Here is Why you Can’t Sue Ripoff Report (and What your Business can Do, Instead)

Here is Why you Can’t Sue Ripoff Report (and What your Business can Do, Instead)

Two years ago an attorney filed a lawsuit against Xcentric Ventures (“Xcentric”), Ripoff Report’s (ripoffreport.com’s) holding company. What was the lawyer’s legal goal? Currently, on account of Section 230 of the Communications Decency Act (“CDA”), ISPs and Web hosts are not liable for third-party comments. But the attorney ostensibly wanted to find a slither of legal wiggle room in Section 230’s immunity parameters; he wanted to craft a legal solution that may force Ripoff Report to remove certain information.

Ripoff Report legal case - lawsuit against online content

If he’d been successful in his lawsuit, the victory would’ve ultimately paved the way for business owners to sue consumer review websites, like Ripoff Report, over defamatory user comments and posts.

But it didn’t work. The United States District Court, District of Massachusetts, sided with Xcentric and ripoffreport.com, further strengthening and defining the libel immunity scope of Section230 of the CDA.

Ripoff Report Section 230 Lawsuit Background

A couple of years ago, a lawyer won a defamation lawsuit against a party who posted a false, negligent and materially harmful (i.e., defamatory) statement about him on ripoffreport.com. As part of his win, the presiding judge granted the attorney copyrights to the defamatory statement, presumably so he could file a DMCA takedown request and get the material removed from Ripoff Report, permanently.

But Xcentric pushed back, legally, and questioned the validity of the copyright transfer. After all, ripoffreport.com’s terms, to which users must consent before publishing a report, conferred content intellectual property rights to Xcentric.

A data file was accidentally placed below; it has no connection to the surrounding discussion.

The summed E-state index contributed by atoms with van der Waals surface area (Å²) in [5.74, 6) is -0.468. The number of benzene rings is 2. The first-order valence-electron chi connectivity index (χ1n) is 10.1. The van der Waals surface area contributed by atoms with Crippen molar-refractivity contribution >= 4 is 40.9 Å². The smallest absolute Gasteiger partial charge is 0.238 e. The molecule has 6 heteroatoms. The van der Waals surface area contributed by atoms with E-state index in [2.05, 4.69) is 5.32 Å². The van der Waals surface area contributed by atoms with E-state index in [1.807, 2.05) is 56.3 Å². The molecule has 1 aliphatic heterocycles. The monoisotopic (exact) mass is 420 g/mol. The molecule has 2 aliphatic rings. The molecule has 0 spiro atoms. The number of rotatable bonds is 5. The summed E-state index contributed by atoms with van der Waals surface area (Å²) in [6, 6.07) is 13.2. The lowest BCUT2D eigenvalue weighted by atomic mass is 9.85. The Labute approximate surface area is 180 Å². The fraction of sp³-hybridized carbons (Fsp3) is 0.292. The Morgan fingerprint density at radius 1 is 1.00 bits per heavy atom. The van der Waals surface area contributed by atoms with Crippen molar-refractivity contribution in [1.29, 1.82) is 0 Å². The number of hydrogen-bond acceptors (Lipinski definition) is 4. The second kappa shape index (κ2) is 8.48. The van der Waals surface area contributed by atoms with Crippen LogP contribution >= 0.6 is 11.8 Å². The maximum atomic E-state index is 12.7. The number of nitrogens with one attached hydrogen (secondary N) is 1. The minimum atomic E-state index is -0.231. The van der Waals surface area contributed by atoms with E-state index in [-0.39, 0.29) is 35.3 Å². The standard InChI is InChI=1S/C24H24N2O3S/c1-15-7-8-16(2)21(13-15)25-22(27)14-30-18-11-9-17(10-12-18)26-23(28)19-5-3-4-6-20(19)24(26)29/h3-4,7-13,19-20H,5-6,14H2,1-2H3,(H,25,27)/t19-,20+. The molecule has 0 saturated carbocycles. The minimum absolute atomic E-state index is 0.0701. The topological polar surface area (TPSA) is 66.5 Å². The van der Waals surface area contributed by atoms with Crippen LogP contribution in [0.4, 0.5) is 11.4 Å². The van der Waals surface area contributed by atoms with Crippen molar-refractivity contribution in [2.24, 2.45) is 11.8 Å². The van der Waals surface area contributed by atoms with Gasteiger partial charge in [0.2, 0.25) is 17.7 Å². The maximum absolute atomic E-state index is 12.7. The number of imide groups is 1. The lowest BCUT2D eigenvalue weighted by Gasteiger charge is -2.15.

In the end, a court declared the copyright transfer null and void because it violated the Copyright Act and Xcentric retained the intellectual property rights of the defamatory post about the lawyer.

As reported in a Newswire.com press release, Ripoff Report’s founder expressed pleasure at the lawsuit’s outcome. Attorney Daniel Warner explained why, though sometimes it seems outrageous (especially to business doing battle with a defamatory troll), Section 230 of the CDA must remain the way it is for the Internet to continue to flourish as a commercial marketplace.

“Without Section 230, social media would have never survived; Amazon.com would never have included user reviews; and nobody would ever be allowed to post their opinions in the millions of comment sections across the Web. Without Section 230, the Internet – and resultant economy – would have been stunted in the late 90s.”

He also rightfully reminded readers that if people and businesses could sue websites over user content, then social platforms such as Twitter, Facebook, forums and other consumer sites would not exist.

Seek legal help over defamation
photo credit: filin ilia – aliyo.hu

What Can I Do If Someone Posts A Defamatory Post About Me On Ripoff Report?

Does Section 230 of the CDA mean business owners can’t legally fight back against defamatory information posted on consumer review gripe sites, like Ripoff Report? No. it doesn’t. Legal remedies are available to people who have been libeled online. But like many legal challenges, the most effective solution to your issue is in the details. Learn the best course of action, for your particular case, by contacting kellywarnerlaw.com’s Ripoff Report removal attorneys.

Ivan Widjaya

Ivan Widjaya is the Owner/Editor of Noobpreneur.com, as well as several other blogs. He is a business blogger, web publisher and content marketer for SMEs.